Public Health is also responsible for ensuring that private wells are located appropriately. Regular maintenance and testing of these wells is also important for confirming private wells remain uncontaminated. Annual testing for well contaminants is recommended. Additional testing is recommended if you observe a change in taste, color, or odor.
Municipal water utilities must annual send consumer confidence reports to their customers. You can generate a report for your water utility here.
Household hazardous materials and agricultural chemicals can be disposed through Dane County's Clean Sweep program. Properly disposing these products reduces contamination risks to groundwater.
Leftover and expired medications can be disposed through MedDrop. In addition to reducing the risk of overdose and poisoning, this secure disposal program keeps medication from contaminating surface and groundwater.
Salt used in winter de-icing and in water softening eventually reaches surface and groundwater. Wisconsin Salt Wise works with municipalities, private applicators, and residents to minimize salt use, reducing the amount of chloride reaching groundwater.
On-Site Wastewater Treatment Systems
In 2013, CARPC published a report on Private On-Site Wastewater Treatment Systems Management. The systems, generally septic, serve about 11% of Dane County households. The primary concern regarding on-site wastewater systems is their effect on groundwater nitrate levels. Both agriculture and on-site wastewater treatment systems can contribute to these concentrations, but since wastewater systems are likely to be in close proximity to shallow private wells, they can pose a unique contamination threat to drinking water. Solutions include improving/replacing individual systems or providing centralized treatment, depending on scale.
On-site systems may fail because of inadequate design, unsuitable site conditions, or lack of proper maintenance. Current siting, design, construction, and maintenance standards, however, achieve minimal environmental impact compared to older systems, built under less stringent standards. A benefit of on-site systems is that they return groundwater to the source, whereas large wastewater treatment plants discharge to surface water. Current regulations and inspection programs generally ensure the level of maintenance and servicing of on-site systems necessary to reduce failures, continue proper functioning, and provide a long system life. Adequate technologies are available for on-site wastewater treatment systems to meet nitrate standards. These should be implemented to address nitrate pollution to groundwater.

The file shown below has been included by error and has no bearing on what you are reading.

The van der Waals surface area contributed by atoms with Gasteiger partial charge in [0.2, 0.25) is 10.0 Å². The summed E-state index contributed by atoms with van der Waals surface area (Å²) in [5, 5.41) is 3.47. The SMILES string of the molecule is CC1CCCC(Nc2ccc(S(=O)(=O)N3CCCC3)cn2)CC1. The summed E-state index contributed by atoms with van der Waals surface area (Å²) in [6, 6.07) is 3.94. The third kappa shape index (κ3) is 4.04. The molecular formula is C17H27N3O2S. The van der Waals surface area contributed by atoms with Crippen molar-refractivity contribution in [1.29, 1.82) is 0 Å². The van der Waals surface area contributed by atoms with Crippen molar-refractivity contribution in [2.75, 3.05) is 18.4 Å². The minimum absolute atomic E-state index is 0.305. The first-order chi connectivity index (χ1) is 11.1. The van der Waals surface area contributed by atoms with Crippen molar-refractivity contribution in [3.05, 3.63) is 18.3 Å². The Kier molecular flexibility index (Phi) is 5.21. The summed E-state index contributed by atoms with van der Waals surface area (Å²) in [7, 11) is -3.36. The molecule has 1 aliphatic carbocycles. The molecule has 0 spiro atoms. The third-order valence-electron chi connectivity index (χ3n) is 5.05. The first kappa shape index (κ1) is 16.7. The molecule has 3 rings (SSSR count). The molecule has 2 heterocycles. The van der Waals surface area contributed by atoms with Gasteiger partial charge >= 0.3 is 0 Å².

- Governmental units responsible for the regulation of private on-site wastewater treatment systems should continue to maintain a rigorous inspection and enforcement program
- Local management and planning agencies should cooperate in investigating and developing cost-effective solutions for existing rural development experiencing on-site wastewater system problems and/or nitrate contamination issues
Large on-site wastewater systems and clusters of systems should be planned and evaluated to ensure that wells and water supplies can be protected from excessive nitrate levels
- Holding tanks should continue to be used for wastewater disposal only in instances when adequate servicing and pumping can be assured, and when suitable disposal methods (well-regulated land disposal sites or wastewater treatment plants) are specifically available for receiving the wastes
Municipal wastewater treatment plants should include provisions for receiving and treating septage generated within a reasonable service area or distance
- Explore innovative methods for improving waste disposal and groundwater quality through site design and new technologies
Land application sites for septage should be carefully located and designed to avoid groundwater contamination and should not be located in areas of extreme groundwater contamination risk or well protection zones. Existing sites located in these area should be monitored and subjected to stringent design and operating requirements
- Dane County and/or local units of government should assume responsibility for, or participate in, the approval and inspection of land spreading sites for the disposal of septage
- Local units of government and Public Health Madison & Dane County should encourage all residents with private wells to have their water tested for nitrates, especially those with infants
- State and local funding for on-site wastewater management and septage disposal programs should be increased to adequate levels
Land use activities affect drinking water quality, and these impacts should be adequately considered in siting decisions. Land uses that could pollute groundwater should be sited strategically away from wells and their recharge areas. Reducing groundwater draw down should also be promoted through recharge and water conservation. By decreasing per capita use and safely handling potential contaminants, we can each do our part to protect Dane County's groundwater resources.